‘One level up’ is EITI sweet spot for beneficial ownership
This is post is cross-posted at the EITI blog
As there was a lot of talk around beneficial ownership within the new EITI standard, we thought we’d try and model what it could look like. It’s one of those thorny issues. Civil society wants it, corporates often state their belief that it is a heavy reporting burden – but the arguments on both sides can tend to be at a theoretical level. So we thought we’d try and ground it a little (report here, data here), by using Norway as a proxy for what kinds of data that would yield, and to what end?
What we were seeking is to find a sweet spot which would impose very little reporting burden on companies and yet which could demonstrably yield value for the EITI process because it could answer questions. So we adopted what has been called the “one level up” principle – to look at what would happen if all EITI reporting companies included their own legal names and corporate identifiers, their shareholders and their corporate identifiers, and the jurisdiction of their parent companies. Any reasonably run company should be able to access this information in less than an hour!
The ‘first mile’ of corporate data – the Tanzanian company register in government offices in Dar es Salam
“Tullow” as it is referred to in media reports or ordinary conversation (and some current EITI reports!) but the full name of the particular corporate vehicle operating in that country (such as “Tullow Uganda Holdings B.V” in Uganda). And the identifier is a unique number that the company has within any company registry, much as individuals have unique tax and national insurance numbers. These are the bits of information which allow a particular corporate vehicle, the one which is legally responsible for signing the contract and observing its conditions, to be uniquely identified.
We restricted to one-level-up because it avoids the debate around finding ultimate ownership. Our friends at OpenCorporates.com actually claim that the concept of “ultimate ownership” is in any case misleading, since in many, perhaps most, cases we are not talking about a single dimension of ownership, travelling from local affiliate up to source like some explorer finding the source of a river. What happens if a company four steps up the chain has a cross-holding in another one three stages “higher”, for example?
We could model Norway because the EITI reports were in Excel format, the legal names were included, and the Norwegian company register can provide the corporate identifiers and shareholding structures of the parents. We took the companies in the 2011 EITI report and then matched them to these records and where possible, established the jurisdiction of the parent holdings. Finally, we related these company structures back to the size of payments reported within EITI.
The results are not particularly surprising in the case of Norway. The oil sector is dominated at both affiliate and parent level by companies which are incorporated in Norway itself – 64 percent, as you can see from the diagram.
Then again, many of the international companies had at least two levels of local vehicle: ExxonMobil Exploration & Production Company AS, for example, which is a Norwegian company, is owned by ExxonMobil Norway Upstream Holdings Inc, also a Norwegian-registered company with its own number in the Oslo registry. There might well be other Norway-based companies further up the chain. And yet one would imagine that this chain ultimately stretches back to ExxonMobil in the USA.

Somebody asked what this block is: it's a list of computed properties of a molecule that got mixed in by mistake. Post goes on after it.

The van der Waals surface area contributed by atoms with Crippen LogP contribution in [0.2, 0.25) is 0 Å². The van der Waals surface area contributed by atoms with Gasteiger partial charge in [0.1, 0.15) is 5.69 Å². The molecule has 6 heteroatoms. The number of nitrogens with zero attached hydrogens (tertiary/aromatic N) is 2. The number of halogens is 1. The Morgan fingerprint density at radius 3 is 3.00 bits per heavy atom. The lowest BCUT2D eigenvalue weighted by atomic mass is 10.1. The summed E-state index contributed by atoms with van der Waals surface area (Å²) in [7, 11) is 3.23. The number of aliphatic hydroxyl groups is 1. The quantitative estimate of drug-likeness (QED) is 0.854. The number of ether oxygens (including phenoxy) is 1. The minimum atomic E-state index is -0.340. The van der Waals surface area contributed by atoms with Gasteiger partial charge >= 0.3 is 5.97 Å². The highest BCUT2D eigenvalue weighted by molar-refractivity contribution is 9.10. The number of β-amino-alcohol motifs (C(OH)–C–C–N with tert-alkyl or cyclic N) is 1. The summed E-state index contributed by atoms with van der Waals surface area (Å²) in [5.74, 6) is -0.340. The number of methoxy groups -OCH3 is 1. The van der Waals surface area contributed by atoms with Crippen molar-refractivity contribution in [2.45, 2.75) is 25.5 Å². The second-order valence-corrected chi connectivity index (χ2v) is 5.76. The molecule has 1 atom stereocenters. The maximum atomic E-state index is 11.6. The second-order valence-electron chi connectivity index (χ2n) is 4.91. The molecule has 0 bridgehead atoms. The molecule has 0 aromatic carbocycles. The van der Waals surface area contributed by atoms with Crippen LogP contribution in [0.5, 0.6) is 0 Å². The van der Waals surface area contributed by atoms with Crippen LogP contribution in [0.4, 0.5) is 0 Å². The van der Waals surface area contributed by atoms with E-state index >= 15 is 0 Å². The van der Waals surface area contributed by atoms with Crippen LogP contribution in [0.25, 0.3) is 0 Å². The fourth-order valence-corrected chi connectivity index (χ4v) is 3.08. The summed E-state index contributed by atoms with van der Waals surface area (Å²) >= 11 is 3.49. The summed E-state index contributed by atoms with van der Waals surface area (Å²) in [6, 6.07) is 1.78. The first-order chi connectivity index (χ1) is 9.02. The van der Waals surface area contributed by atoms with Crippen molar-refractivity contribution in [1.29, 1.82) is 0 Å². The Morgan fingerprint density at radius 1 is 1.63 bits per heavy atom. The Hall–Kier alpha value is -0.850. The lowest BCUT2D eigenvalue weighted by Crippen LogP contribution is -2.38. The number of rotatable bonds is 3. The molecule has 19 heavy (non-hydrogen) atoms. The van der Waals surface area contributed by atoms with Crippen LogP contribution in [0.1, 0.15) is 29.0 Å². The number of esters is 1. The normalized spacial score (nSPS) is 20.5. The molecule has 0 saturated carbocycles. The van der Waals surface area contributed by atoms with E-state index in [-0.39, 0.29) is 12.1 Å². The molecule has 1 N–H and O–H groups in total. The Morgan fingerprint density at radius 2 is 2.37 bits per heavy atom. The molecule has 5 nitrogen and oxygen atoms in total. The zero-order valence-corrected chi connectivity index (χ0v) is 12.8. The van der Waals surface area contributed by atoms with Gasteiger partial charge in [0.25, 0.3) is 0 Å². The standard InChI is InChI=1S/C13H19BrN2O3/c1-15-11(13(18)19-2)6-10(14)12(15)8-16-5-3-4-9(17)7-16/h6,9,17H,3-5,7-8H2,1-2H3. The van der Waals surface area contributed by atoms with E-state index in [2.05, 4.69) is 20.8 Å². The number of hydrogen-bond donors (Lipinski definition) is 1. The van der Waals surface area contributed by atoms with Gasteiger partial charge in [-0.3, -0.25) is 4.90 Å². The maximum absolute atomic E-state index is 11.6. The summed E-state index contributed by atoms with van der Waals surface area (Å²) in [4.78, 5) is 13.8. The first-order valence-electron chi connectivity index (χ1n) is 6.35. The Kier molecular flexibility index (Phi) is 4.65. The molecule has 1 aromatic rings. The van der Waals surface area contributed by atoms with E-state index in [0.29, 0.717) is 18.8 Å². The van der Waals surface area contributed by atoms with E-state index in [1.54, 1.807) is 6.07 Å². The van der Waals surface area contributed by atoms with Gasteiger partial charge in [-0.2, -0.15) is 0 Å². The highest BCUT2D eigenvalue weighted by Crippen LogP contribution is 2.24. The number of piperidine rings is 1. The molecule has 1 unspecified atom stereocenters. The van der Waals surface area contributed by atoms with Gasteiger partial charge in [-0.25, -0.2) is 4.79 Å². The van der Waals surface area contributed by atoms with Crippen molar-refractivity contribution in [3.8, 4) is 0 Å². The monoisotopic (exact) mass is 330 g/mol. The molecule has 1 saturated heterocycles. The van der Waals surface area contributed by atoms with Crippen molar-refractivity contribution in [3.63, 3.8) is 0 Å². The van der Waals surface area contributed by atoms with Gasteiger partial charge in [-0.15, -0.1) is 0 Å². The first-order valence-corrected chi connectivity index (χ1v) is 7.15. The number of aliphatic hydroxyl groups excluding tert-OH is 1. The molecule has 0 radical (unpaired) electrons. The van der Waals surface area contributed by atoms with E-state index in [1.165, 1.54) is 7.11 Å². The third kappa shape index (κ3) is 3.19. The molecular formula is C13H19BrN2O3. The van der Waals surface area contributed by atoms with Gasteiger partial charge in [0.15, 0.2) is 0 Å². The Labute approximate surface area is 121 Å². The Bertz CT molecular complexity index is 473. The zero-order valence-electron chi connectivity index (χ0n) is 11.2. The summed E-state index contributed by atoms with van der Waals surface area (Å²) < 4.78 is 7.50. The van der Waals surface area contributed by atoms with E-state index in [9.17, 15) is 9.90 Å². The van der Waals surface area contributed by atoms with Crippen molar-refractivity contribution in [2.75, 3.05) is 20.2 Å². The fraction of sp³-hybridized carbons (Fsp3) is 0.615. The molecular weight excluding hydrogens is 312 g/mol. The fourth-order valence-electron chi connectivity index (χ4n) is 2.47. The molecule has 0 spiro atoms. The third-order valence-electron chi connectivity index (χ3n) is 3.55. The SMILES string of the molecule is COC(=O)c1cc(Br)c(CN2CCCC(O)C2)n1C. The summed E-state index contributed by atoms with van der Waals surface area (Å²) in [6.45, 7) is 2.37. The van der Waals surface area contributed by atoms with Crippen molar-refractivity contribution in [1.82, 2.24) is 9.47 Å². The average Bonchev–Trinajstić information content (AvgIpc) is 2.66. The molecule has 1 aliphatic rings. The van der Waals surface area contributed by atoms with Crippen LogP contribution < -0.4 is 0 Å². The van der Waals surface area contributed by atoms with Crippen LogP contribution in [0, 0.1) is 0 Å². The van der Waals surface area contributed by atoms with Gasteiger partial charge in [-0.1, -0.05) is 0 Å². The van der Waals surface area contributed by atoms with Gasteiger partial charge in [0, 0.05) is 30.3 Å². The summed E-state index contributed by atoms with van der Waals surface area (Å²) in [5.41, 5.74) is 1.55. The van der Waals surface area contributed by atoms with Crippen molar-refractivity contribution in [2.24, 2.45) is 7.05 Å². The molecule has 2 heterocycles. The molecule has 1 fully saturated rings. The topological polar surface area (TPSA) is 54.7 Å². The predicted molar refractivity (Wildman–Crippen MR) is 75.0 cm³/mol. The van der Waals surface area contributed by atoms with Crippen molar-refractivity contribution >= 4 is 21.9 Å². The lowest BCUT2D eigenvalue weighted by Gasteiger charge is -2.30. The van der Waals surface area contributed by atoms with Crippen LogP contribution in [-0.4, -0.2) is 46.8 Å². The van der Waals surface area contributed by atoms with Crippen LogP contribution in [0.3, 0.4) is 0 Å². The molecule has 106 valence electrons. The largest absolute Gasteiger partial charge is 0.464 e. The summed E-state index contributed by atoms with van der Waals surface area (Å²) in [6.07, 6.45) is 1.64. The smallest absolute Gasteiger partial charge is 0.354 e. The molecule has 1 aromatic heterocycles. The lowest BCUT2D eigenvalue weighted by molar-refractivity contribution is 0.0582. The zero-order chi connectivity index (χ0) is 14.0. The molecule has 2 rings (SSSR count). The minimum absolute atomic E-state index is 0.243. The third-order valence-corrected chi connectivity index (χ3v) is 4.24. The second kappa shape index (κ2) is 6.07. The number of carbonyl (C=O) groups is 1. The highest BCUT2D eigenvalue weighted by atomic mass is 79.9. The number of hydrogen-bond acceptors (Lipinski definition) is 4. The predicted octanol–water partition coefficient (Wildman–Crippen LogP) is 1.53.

This illustrates a key point in the positioning of EITI. It’s the first mile of company information which EITI can most painlessly provide – and which is the most useful and needed. For instance, while the records in Norway are already online and available with a simple web scrape, the picture at the top of the blog shows you what we start wth – what the “first mile” of corporate ownership looks like in, for example, Tanzania, in the offices of the company register in Dar es Salam.
But once this level of information is there, it is likely to lead out into the global corporate web which is increasingly coming into the public domain. Even if a parent company is in a tax haven like the Cayman Islands, we at least know that it is there, and what its address is because the index to the Cayman Islands, along with around 70 other jurisdictions around the world, are digitised and online.
The world is full of “data wranglers” who can connect the first mile data to the rest of the growing repository of public domain data.
What immediate applications could the “one level up” approach be used for? One might be to indicate potential black spots in double taxation treaties. The graph from Norway shows 35% of sector activity controlled by foreign companies in some 16 other countries – what percentage of that is in juridictions that Norway has double taxation avoidance treaties? This may be a case which becomes more interesting in many EITI countries which may not have developed comprehensive treaties.
Another application is to be able to create a roster of parent companies – and their publicly listed company officers and shareholders – who represent the beneficial ownership of an extractives sector in a country as a whole. When available for public view, this can offer a powerful tool for civil society and local media to evaluate for possible connections with decision makers in government. Such data are also of great interest to new entrants in the private sector who are trying to understand the landscape for potential investment, one of the reasons the World Bank has sponsored digitisation and upgrading of company registers in over a dozen countries around the world to date.
We therefore believe “one level up” would position EITI well to contribute great value with a relatively small data set with minimal reporting burden.